social identity theory
the theory that people favor ingroups and discriminate against outgroups in order to enhance their own self esteem
minimal group paradigm
An experimental paradigm in which researchers create groups based on arbitrary and seemingly meaningless criteria an then examine how the members of theses minimal groups are inclined to behave toward one another.
A supporter of women's claims to the same rights and treatment as men.
Practice of placing children with special needs in regular classroom settings, with the support of professionals who provide special education services
Attempts to teach children in ways that recognize the contributions of many cultures in the United States
national, racial, or ethnic groups within a larger cultural group
A group within a society whose members share beliefs and values that differ from those held by the larger society of which they are a group
the enduring behaviors, ideas, attitudes, and traditions shared by a large group of people and transmitted from one generation to the next
like to work with others to achieve a common goal and are more sensitive to the needs of others.
All the other "lessons" that students learn along with the subject matter.
not judging a culture but trying to understand it on its own terms
visible culture (explicit and overt)
The elements of culture that are outwardly shown and observable.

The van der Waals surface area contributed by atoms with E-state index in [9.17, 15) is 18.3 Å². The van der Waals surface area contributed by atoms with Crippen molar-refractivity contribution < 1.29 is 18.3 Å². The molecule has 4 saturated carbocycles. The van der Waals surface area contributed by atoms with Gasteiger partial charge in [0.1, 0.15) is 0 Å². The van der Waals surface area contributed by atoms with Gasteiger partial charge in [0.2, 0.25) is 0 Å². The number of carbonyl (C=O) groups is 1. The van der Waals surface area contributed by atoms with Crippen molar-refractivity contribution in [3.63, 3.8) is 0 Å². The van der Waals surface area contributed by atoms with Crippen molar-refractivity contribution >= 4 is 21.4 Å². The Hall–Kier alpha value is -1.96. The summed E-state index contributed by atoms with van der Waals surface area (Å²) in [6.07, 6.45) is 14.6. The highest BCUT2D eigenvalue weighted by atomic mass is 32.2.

invisible culture (implicit and covert)
The elements of culture that are not outwardly visible.
Political boundary that coincides with cultural breaks in the landscape, such as language, religion, and ethnicity
a limited border of cultural differences that can hinder someone's comprehension of people from a different cultural background
The knowledge, experience or connections one has had through the course of their life that enables them to succeed more so than someone with a less experience background; being able to play the violin, speak multiple languages or talk knowledgeably about art
Creation of a split in a complementary way (go in opposite directions); each person will drive the other to more extremes of his/her own style, such as dominance or submission
stereotyping with social science warrant
is a concept that emerged from the work of the Brazilian educator Paulo Freire (1970). It guides students to identify real-life problems, refeclt on them, gather information, share it with peers, and collectively find solutions. they become active learners and participants in their own reality
students who approach learning intuitively rather than analytically and logically. These students tend to find success in cooperative learning situations and group work
study of a particular group of people
education for pluralism
person who wants to know how the world actually works and is willing to analyze the world carefully for himself or herself
structure of schooling
features as differences among urban, rural, and suburban schools as well as differences between public and private schools
beliefs about IQ and testing
teachers, curricula, and teaching practices
teacher training and recruitment, tracking of students into certain curricula, teachers' expecations about what different children can learn, and differences in the quantity and quality of what is taught